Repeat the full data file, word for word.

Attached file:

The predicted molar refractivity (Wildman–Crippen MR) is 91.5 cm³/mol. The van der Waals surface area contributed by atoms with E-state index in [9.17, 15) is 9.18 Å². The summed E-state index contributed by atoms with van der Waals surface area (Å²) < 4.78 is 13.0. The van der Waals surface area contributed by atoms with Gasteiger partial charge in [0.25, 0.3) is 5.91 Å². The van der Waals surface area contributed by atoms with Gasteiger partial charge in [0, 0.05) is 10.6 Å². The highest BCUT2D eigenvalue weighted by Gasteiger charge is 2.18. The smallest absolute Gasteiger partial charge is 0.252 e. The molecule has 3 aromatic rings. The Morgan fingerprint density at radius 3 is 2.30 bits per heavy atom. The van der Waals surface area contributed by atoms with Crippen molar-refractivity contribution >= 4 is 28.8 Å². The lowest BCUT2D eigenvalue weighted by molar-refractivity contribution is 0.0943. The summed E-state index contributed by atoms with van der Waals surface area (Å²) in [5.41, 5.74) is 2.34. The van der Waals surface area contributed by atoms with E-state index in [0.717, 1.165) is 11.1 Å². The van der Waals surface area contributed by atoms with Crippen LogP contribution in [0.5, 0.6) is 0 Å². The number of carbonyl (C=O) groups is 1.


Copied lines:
The predicted molar refractivity (Wildman–Crippen MR) is 91.5 cm³/mol. The van der Waals surface area contributed by atoms with E-state index in [9.17, 15) is 9.18 Å². The summed E-state index contributed by atoms with van der Waals surface area (Å²) < 4.78 is 13.0. The van der Waals surface area contributed by atoms with Gasteiger partial charge in [0.25, 0.3) is 5.91 Å². The van der Waals surface area contributed by atoms with Gasteiger partial charge in [0, 0.05) is 10.6 Å². The highest BCUT2D eigenvalue weighted by Gasteiger charge is 2.18. The smallest absolute Gasteiger partial charge is 0.252 e. The molecule has 3 aromatic rings. The Morgan fingerprint density at radius 3 is 2.30 bits per heavy atom. The van der Waals surface area contributed by atoms with Crippen molar-refractivity contribution >= 4 is 28.8 Å². The lowest BCUT2D eigenvalue weighted by molar-refractivity contribution is 0.0943. The summed E-state index contributed by atoms with van der Waals surface area (Å²) in [5.41, 5.74) is 2.34. The van der Waals surface area contributed by atoms with E-state index in [0.717, 1.165) is 11.1 Å². The van der Waals surface area contributed by atoms with Crippen LogP contribution in [0.5, 0.6) is 0 Å². The number of carbonyl (C=O) groups is 1.